The beauty of the cRPG is that you don't have to bog yourself down with most of the things being discussed here. You can, as long as the game is made well and every resource you need is easily accessible in the UI. But it has to be a versatile experience.

@Nobody_Special, you mentioned you think it will be TB because of the difficulties going from 5th ed. to RTwP. I think the bigger point is if it's too difficult because of the complexity of the tabletop rules, then it won't matter which method is used. There will either be substantial changes that have to be made and it turns into something completely different, or it will be a convoluted mess where there's so many technical and insignificant steps involved, there ends up being no actual payoff {i.e. fun) for the player.

Also, you made the statement, "If you want the computer to control your character why even play?" Was BG, BG2, Torment, IWD, IWD2, etc not all about preparing your characters, setting up your spells, kits, and strategies, and then letting the computer "show you the results" of your work, I.E the Payoff? That's what BG3 should be about. Not trying to slow it down and make it like playing a board game with your family.

I'm sorry. This seems like it's not going well based on the statements I'm seeing in these interviews. And it seems like Swen is missing a serious amount of perspective required when making a BG game.

Hope there's more news soon.


It's actually quite alarming for me at the moment. What bothers be the most right now is their true intentions was to make this a co-op, multiplayer and DM game. The single player there is just a distraction for it not being baldur's gate online. More and more interviews are just taking about playing with your friends, Google stadia where you can play anywhere by just sending someone a link and they can play it even in a browser. DM mode, crafting your own module, etc.

Perhaps it's not Larian decision, possibly WotC. This basically next gen version of Neverwinter Nights?
In time I believe we will all see their true intentions.

Re: New interviews [Re: Nobody_Special] #653503
02/07/19 10:27 AM
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Re: the plan to use streaming to easily invite others to join the game... one of the things WotC can hopefully make peace with is that in real life, for non-D&D tabletop PnP players, setting side the time to regularly join gaming CRPG sessions is... a risky venture at best. People are just too damn busy irl in general, and have too many excellent choices about what to engage with via streaming. The beauty of a single player game is precisely that you can take your own sweet time, proceed at your own pace. Set the game aside for a month if you have to and come back to it later.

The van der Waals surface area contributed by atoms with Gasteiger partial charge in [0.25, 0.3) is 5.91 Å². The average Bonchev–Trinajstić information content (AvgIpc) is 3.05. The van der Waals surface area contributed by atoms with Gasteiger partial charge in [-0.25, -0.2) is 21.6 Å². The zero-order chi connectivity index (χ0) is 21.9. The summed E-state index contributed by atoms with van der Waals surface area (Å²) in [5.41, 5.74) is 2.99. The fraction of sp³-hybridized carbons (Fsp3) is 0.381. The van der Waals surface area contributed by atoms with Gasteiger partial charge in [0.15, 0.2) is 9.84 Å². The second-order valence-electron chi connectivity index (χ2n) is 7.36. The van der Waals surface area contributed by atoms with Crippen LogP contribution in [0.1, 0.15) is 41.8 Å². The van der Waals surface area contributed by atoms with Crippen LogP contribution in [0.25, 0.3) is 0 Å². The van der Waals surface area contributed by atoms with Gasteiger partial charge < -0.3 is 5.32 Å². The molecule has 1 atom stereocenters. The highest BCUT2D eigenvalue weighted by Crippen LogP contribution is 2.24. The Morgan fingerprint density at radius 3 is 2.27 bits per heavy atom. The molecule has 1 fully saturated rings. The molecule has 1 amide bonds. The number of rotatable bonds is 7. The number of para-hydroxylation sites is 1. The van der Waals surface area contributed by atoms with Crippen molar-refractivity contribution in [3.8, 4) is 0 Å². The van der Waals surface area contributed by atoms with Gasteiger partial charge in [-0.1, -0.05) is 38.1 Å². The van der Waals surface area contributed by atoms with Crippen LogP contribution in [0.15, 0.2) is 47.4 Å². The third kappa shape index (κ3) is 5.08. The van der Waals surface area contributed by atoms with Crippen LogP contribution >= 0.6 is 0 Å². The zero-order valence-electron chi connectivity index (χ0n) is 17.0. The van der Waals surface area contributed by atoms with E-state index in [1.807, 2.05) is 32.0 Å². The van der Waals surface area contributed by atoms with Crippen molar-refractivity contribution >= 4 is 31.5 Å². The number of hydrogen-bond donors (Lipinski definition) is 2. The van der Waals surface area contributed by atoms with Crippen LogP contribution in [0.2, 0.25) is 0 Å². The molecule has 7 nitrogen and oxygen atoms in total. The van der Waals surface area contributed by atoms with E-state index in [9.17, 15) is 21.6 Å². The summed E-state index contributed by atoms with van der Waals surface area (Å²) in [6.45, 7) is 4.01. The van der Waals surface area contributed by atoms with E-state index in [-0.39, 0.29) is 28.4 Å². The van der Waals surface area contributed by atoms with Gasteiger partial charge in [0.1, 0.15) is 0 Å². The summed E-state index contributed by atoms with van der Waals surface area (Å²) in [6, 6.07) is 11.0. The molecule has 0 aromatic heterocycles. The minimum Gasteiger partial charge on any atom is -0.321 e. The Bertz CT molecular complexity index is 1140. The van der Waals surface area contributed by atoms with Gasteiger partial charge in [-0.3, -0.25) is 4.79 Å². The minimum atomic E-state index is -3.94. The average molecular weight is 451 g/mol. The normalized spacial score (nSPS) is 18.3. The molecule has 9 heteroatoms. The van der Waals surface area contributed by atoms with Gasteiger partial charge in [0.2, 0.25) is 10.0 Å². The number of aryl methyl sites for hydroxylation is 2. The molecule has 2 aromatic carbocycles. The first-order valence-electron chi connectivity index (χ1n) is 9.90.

The game engine gives you computer generated companions that would be your friends playing characters at a tabletop game. And the game engine acts as the DM. In a way, that's awesome. Maybe not as great as a real life tabletop game. But still amazing when you think about it.

If WotC/Larian believes that they will make a more popular game than BG1 and 2 by trying to funnel consumers into trying multiplayer, I think they are most likely sorely mistaken. As mentioned, it's really hard to keep a multiplayer game going, and there are so many great choices for people to spend their leisure time on. Don't get me wrong: It's great that multiplayer will be an option! But the reason BG1 and 2 were so successful is because it translated D&D into a deeply engaging CRPG experience that could be experienced as a single player.

Ironically, as a SP game the BG series did create a sense of community, and shared experience. Devoted players to this day go to forums and talk strategy, share ideas atfor creative playthroughs, their love of certain NPCs, the lore of the setting, favorite classes/kits, the story, etc. The shared experience that the game brings is through discussion on forums. New players show up all the time at the Beamdog forums and reddit subs. This goes all the way back to the old PlanetBaldursGate and Ironworks forums that sprouted in the late 90s.

Now if that single player experience works best as a turn based game for 5E, that's cool with me. If it allows me to appreciate the mechanics of D&D better that's kind of neat. Myself, I think I'll be okay with a TB game. And if BG3 offers a multiplayer mode via streaming that serves as a gateway with easier access than ever to tabletop D&D then great. That’s all good imo.

But imho the bottom line is that this game better totally F-ing rock as a SP game.

Last edited by Lemernis; 02/07/19 07:23 PM.
Re: New interviews [Re: Nobody_Special] #653507
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Artagel maybe consider that the people who MADE these games in the first place played DnD.
Maybe consider that these are DnD games, in a DnD setting, following the DnD ruleset.
Thats what i keep saying: Make something in the spirit of the original, do what the Original Developers would have done if they had modern technology.

Be a fan of the idea that the original developers had, not the product that was, as all products are, limited.

but on your actual point: You can automate dice rolls, but you cannot automate inspiration, as inspiration is something the player has to willingly acitvate. Thats the point.
You can make ONE diceroll easier. Need a specific spell to end an encounter? Need to convince an NPC to be on your side?
Realy need to make that saving roll to survive a breath attack? Thats when you use that. If the game automatically rolled the next dice roll with advantage, then the entire system would be useless.
Why should the PC play the game itself? and the PC also doesnt play the game in Infinity engine games, the PC does the dicerolls, you still tell your dudes wehre to go and who to attack and what to cast. Any system that is ACTIVE in DnD is also ACTIVE in Infinity engine games.
The Engine only represents dicerolls and the DM.